In private conversations … I started it because I had a professional interest and it became kind of routine. We often talk about the ways that social media is transforming the world and transforming extremism, and I think this is really a strong example. [It just became] part of my daily routine to check in with Omar, to check in with a terrorist with a professed love of al-Qaida in Somalia on the other side of the world.
His reaction to Hammami’s death
Omar’s situation in many ways was so self-inflicted that it was hard for me to sympathize with him properly. But I felt bad, because I was talking to somebody who was going to die eventually in the middle of one of our conversations, which is ultimately kind of what happened. And it’s hard. When you talk to somebody on a routine basis, day after day, over the course of months, you develop a sense of them as a human being and not just as a subject of study.
So, you know, I felt bad for him. I was not sympathetic to the situation he had gotten himself into, but I thought that there was some value to be had in encouraging him to try and seek a deal. I would have liked to see the government aggressively offer him a deal, because we don’t really have a mechanism for people to leave al-Qaida. If you join al-Qaida, you’re kind of screwed for life, because you sign up and you can’t come home again, basically, without facing the prospect of life in prison and being compelled to turn in all of your friends. We have no exit strategies for a guy like Omar, and I would like to see us put some attention into something like that.
Their last exchange
About a week before he died, he … put out one last tweet on his public “Abu M American” account, in which he just commented that he was still a terrorist, despite breaking with al-Shabab.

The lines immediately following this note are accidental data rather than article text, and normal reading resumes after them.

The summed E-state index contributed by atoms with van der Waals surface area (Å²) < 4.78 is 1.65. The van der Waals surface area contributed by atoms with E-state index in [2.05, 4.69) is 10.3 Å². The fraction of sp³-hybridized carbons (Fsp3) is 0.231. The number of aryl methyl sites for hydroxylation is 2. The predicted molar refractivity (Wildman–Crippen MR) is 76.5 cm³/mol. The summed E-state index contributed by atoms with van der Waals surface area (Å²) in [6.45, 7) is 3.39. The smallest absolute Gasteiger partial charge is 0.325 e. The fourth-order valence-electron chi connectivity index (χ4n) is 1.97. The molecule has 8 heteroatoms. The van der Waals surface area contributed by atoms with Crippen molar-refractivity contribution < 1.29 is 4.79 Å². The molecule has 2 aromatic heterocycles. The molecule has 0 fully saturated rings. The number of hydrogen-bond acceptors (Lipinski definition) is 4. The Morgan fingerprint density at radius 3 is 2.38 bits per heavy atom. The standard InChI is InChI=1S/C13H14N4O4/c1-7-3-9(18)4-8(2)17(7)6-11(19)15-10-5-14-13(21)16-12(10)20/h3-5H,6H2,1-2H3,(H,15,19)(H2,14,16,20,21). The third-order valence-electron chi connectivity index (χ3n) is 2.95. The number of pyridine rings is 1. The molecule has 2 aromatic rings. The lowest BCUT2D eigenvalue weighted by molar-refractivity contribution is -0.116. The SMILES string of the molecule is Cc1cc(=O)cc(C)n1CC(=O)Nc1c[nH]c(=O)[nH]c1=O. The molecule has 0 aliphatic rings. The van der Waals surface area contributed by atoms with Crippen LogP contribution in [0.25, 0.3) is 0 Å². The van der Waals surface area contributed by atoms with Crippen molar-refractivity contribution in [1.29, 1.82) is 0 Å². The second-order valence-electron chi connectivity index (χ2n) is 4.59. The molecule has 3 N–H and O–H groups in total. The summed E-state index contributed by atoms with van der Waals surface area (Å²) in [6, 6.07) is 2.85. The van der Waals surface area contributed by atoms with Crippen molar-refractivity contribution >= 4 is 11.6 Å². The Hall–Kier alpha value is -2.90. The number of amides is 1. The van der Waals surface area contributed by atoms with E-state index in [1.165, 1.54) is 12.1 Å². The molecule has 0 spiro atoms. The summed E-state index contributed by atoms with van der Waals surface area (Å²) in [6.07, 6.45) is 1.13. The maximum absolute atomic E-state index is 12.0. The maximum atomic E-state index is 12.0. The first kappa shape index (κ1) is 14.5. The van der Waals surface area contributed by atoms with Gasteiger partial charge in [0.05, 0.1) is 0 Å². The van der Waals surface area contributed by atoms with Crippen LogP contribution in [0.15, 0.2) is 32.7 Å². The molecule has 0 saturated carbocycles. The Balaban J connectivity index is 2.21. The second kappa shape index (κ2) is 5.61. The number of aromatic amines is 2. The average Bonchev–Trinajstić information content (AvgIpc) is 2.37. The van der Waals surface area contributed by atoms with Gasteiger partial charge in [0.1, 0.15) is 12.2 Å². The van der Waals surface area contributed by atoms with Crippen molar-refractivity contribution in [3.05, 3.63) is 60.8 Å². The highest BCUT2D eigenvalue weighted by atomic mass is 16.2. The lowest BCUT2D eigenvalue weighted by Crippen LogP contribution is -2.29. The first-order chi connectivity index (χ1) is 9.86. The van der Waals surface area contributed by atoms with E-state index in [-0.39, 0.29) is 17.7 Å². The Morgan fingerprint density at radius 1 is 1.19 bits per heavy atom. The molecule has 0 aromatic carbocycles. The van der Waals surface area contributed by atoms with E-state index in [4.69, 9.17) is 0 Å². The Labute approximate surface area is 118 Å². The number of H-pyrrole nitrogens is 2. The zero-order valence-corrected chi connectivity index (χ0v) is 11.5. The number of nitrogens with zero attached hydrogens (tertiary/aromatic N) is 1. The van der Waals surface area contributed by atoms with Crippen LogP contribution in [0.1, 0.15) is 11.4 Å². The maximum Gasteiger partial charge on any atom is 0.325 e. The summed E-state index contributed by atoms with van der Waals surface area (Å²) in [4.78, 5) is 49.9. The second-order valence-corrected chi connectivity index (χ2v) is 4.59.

So, I contacted him privately … and I asked him why: ‘You’ve just said that you’ve broken with al-Shabab, you’ve broken with al-Qaida. Why insist on still being a terrorist? What meaning does that have for you? What does that accomplish for you that does any good?’ And he deflected that. We talked a little bit. He said that he expected an attack soon, and that his martyrdom might be near. I asked him the question about why he called himself a terrorist again, and never responded to that. So, that was where we left it.
Reacting to his death
It’s very difficult to find the right words for it. I think his death was a terrible waste of a young life … I can’t really say we were friends, because I don’t spy on my friends in my spare time and I don’t send information about my friends to the government, which, while I treated our conversations as being privileged, any other information I got on Omar through these other methods, I would share from time to time.
If he had been a real friend to me, and me to him, I would have told him to run. I would not have insisted that he turn himself in. I would have just said “Run.” And I didn’t say that, because I was afraid if he ran and escaped and started up somewhere else, that it would end in him taking part in a serious act of terrorism that would be difficult to live with. At the same time, though, our interactions were not nothing. He was a strange guy and there was a strange kind of camaraderie that we developed. So, it’s a little strange to think that I won’t be trading snarky tweets with him again.